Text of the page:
By adopting a layered, virtualized cloud approach, whether centralized or distributed, operators are able to orchestrate the network and cloud in sync with common SDN and operations support systems (OSS) capabilities. This not only optimizes resource utilization, but also ensures a truly dynamic service delivery process and improves the user experience – enabling a “personalized” response to changing connectivity requirements in real time.

Together, these technologies transform the network and the cloud into a network-enabled cloud, the real-time cloud – one that is more fluid, more dynamic and more responsive to emerging service needs. By implementing a combination of this network-enabled cloud (which offers flexible management of cloud applications), Network Functions Virtualization (NFV) (several virtualized applications on a common hardware platform, which reduces OPEX and CAPEX) and real-time control capabilities of Service Provider SDN, operators can put themselves in a position to transcend the boundaries of the traditional data centre without compromising quality. The result will be an improved experience for consumers, with greater efficiency, lower costs and higher margins for operators.

Is NFV just about virtualizing the network as much as you can?

NFV is not all about virtualization only. It is actually about making sure that there is an underlying infrastructure that can meet, match and exceed the current and expected demands from virtual network functions in terms of Resiliency, Network Stability, Service Continuity.

NFV provides the means to virtualize applications and to be able to run them on different hardware platforms, whether telecom grade or commercial off-the-shelf (COTS).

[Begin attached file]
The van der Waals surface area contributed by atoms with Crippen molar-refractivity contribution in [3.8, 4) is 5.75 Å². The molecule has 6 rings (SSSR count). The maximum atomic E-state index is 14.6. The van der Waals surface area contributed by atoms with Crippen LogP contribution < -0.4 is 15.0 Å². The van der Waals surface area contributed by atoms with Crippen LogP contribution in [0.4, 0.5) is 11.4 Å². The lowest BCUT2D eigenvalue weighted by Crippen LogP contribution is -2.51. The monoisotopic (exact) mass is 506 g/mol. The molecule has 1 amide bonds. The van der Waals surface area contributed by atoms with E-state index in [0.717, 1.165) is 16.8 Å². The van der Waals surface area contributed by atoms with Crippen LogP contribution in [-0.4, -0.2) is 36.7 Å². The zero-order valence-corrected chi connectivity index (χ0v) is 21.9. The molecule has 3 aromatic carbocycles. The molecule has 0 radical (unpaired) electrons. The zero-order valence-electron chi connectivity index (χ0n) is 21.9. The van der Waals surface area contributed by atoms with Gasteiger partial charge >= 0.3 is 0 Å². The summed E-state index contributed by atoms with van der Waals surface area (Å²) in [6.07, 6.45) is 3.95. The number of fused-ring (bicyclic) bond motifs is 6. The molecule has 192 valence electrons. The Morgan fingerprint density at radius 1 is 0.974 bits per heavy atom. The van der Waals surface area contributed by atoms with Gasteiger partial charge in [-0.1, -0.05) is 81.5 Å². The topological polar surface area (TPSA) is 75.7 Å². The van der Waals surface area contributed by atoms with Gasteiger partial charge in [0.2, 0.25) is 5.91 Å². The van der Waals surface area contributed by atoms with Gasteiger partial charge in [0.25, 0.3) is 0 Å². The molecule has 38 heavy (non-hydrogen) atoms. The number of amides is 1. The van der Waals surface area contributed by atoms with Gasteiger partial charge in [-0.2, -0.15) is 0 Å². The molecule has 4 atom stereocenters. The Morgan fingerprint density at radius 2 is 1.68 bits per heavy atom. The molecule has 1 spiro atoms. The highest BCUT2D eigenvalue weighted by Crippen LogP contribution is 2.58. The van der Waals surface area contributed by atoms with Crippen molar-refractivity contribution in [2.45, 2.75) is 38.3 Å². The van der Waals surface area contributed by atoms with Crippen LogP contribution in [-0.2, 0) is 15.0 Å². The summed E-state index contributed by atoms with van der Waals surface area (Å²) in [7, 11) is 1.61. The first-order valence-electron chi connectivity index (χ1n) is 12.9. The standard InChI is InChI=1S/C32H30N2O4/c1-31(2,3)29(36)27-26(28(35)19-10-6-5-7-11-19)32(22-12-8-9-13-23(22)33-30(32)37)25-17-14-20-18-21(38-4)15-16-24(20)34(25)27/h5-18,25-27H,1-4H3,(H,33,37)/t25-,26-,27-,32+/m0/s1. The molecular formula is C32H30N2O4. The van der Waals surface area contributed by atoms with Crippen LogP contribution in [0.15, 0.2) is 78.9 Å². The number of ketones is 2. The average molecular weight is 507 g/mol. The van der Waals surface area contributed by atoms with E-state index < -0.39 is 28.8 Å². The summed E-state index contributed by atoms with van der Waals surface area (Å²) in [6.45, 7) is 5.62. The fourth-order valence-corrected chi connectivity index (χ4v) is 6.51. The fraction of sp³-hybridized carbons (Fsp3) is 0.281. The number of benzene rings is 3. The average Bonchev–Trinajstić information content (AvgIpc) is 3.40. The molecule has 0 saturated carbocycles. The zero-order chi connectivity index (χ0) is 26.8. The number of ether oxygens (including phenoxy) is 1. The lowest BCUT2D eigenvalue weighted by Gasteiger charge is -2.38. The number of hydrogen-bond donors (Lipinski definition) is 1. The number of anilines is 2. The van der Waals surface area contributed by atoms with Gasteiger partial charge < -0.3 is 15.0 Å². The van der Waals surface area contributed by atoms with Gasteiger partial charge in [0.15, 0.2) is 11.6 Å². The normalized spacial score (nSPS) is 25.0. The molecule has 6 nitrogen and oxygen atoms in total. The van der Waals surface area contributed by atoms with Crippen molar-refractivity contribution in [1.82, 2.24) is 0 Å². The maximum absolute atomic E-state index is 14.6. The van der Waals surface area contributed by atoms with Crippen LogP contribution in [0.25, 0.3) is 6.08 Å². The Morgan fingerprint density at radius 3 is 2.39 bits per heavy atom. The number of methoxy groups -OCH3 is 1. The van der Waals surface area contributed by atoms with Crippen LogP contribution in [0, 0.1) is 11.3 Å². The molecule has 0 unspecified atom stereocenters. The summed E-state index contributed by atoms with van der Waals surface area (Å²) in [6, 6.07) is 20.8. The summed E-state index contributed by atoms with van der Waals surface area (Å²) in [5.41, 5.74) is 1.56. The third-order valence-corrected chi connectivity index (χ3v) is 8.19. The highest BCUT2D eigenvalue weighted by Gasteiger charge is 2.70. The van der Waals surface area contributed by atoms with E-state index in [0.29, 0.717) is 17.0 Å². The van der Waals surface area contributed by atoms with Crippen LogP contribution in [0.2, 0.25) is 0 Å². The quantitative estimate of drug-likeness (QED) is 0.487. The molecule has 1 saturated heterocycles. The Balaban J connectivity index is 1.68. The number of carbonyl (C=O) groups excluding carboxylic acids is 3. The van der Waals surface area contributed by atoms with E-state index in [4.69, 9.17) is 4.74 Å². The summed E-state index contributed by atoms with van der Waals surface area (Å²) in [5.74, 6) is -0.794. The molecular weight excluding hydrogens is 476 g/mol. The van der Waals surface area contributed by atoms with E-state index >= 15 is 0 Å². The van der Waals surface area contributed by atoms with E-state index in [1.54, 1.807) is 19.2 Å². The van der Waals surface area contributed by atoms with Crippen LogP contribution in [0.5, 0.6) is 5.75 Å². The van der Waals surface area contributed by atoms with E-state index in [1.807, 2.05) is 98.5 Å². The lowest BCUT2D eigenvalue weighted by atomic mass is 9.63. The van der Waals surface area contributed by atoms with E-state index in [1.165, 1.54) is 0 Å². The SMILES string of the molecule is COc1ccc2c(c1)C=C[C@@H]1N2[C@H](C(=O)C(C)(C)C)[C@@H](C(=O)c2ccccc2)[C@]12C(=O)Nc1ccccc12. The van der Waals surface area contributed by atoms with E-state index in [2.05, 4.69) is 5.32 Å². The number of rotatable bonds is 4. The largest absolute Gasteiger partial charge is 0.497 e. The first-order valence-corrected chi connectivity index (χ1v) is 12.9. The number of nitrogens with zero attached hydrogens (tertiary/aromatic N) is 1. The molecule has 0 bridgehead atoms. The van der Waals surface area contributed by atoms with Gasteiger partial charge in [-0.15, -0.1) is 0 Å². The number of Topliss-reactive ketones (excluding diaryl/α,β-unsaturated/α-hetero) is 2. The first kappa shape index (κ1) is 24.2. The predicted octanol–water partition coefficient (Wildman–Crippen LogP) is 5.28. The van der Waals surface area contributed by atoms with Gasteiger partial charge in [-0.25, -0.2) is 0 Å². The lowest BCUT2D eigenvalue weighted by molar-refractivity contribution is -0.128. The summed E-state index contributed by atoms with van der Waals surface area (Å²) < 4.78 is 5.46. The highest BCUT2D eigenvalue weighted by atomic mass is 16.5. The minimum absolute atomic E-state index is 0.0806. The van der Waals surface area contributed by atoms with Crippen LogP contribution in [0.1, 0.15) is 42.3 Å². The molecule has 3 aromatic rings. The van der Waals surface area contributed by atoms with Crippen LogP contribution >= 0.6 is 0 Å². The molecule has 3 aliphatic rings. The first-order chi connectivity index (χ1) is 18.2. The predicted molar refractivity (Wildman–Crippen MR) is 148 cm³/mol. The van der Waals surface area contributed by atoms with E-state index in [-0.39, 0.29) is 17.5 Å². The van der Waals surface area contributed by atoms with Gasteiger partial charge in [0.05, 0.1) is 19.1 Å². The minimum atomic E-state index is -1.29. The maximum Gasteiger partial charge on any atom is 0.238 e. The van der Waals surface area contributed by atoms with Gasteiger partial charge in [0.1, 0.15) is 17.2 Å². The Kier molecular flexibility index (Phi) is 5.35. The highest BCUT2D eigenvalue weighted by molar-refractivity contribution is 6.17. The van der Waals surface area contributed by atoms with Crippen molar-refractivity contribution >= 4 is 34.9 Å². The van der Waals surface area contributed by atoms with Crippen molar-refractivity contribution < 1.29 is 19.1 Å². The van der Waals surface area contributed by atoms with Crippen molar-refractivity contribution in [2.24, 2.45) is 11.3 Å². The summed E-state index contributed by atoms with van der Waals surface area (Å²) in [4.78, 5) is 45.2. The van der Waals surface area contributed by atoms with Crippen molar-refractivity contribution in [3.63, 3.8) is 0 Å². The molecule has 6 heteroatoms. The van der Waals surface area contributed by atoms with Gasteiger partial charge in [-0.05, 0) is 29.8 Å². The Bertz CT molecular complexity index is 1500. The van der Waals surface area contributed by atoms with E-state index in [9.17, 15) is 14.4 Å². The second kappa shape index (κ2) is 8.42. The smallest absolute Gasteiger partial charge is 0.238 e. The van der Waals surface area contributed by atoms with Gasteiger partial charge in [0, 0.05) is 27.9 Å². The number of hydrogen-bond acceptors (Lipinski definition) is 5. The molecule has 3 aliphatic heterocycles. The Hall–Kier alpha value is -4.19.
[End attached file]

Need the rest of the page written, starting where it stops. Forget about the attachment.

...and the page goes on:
Can you mention an example on how the Real-time Cloud approach can help operators deliver new services?

There is something we call “Network Slicing”. What network slicing does is that it carves out a very personalized piece of all network resources for you or for an app, based on what its performance requirements are and probably based on what you are willing to pay for. It is a very powerful concept that the combination of the three technologies (SDN, NFV, Cloud) have enabled us to deliver. An example of Network Slicing can be the driverless car. The control and navigation requirements for this car are probably very unique and stringent and therefore you need a slice of the network to do this. But the same slice is not needed for somebody in the car just trying to watch a YouTube video.

Another case is the virtual home gateway. This is an example of virtualizing some of the functions of a traditional home gateway and hosting them in a Network-enabled Cloud. Virtualization reduces the complexity of the home gateway by moving most of the sophisticated functions into the network. As a result, operators can prolong the home gateway refreshment cycle, cut maintenance costs and reduce time to market for new services. The most important aspect of this solution, however, is that it gives the network visibility to all the devices that were traditionally hidden behind the home gateway. This opens up significant revenue opportunities through the ability to offer services that are personalized in a much more granular way.

Bryan has over 13 years of telecommunications experience and previously has held positions within Ericsson as Director of Technical Sales at Ericsson Silicon Valley and Director of Broadband and IP Solutions. He is now responsible for the Packet Core, IP, Microwave, Mobile Backhaul, Optical, and Fiber business for Ericsson in South East Asia and Oceania.